Sushi seems to be a hot topic right now for long, reporterly investigations. As the New York Times reports in this week’s Sunday Book Review, two new books—The Zen of Fish, by Trevor Corson, and The Sushi Economy, by Sasha Issenberg—look at the subject in terms of, respectively, its evolution as a culinary art form and its impact on world trade.
I get the impression from the Times review that while both books are engaging, neither is a must-read. But a third new report on sushi—this one in the form of a Vanity Fair article—should top the reading list of “anyone with even a passing interest” in sushi, as Grub Street puts it. Nick Tosches takes a break from writing about tortured rock musicians to examine “the wild, engulfing, blood-drenched madness” of Tokyo’s Tsukiji seafood market—and through it, the global sushi trade.
As soon as Tosches starts talking numbers, it becomes clear why Tsukiji is an appropriate starting point for understanding the history and economy of sushi: That market, which covers more than 2 million square feet and moves 4.5 million pounds (more than 2,000 tons) of fish every day, is thousands of times bigger than the second-largest fish market in the world, NYC’s Fulton Fish Market (which “moves only 115 tons a year, an average of less than half a ton each working day,” Tosches writes). And the variety of sea life sold at Tsukiji is staggering. In addition to all the breeds of fish, shrimp, and eel, there are:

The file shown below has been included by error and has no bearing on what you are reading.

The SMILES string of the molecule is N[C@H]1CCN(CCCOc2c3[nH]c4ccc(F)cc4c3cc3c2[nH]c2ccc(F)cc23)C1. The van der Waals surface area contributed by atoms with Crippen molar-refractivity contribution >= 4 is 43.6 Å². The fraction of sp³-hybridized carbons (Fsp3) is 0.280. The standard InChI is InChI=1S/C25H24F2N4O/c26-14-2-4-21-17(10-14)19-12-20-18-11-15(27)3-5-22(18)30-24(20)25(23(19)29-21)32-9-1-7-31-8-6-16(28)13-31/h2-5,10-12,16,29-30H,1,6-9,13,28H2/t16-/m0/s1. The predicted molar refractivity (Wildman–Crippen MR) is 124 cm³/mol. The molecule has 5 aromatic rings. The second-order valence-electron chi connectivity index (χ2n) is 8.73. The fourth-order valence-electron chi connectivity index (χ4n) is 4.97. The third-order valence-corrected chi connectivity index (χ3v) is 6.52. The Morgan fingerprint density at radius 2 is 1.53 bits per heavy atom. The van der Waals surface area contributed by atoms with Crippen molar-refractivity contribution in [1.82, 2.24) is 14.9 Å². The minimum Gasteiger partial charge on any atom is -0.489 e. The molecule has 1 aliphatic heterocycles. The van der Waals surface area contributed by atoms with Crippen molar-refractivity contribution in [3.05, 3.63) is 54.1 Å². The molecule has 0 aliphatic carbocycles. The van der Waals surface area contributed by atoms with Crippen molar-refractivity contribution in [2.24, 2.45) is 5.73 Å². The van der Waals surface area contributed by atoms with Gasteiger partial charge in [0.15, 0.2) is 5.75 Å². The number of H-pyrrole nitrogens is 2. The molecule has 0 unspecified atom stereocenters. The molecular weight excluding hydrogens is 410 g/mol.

All manner of squid—baby squid, big squid—and all manner of crabs—baby crabs, giant crabs; scallops and oysters and clams; periwinkles, cockles, and—what?—barnacles, yes, even barnacles, going for ¥1,600, or about 14 bucks, a kilo. I’d always thought these black footstalks were only an ugliness to be scraped from the hulls of old wooden ships.
Apparently some people make broth from barnacles, we learn. But enough from me—Tosches’s piece is 10 web-pages long, so get reading.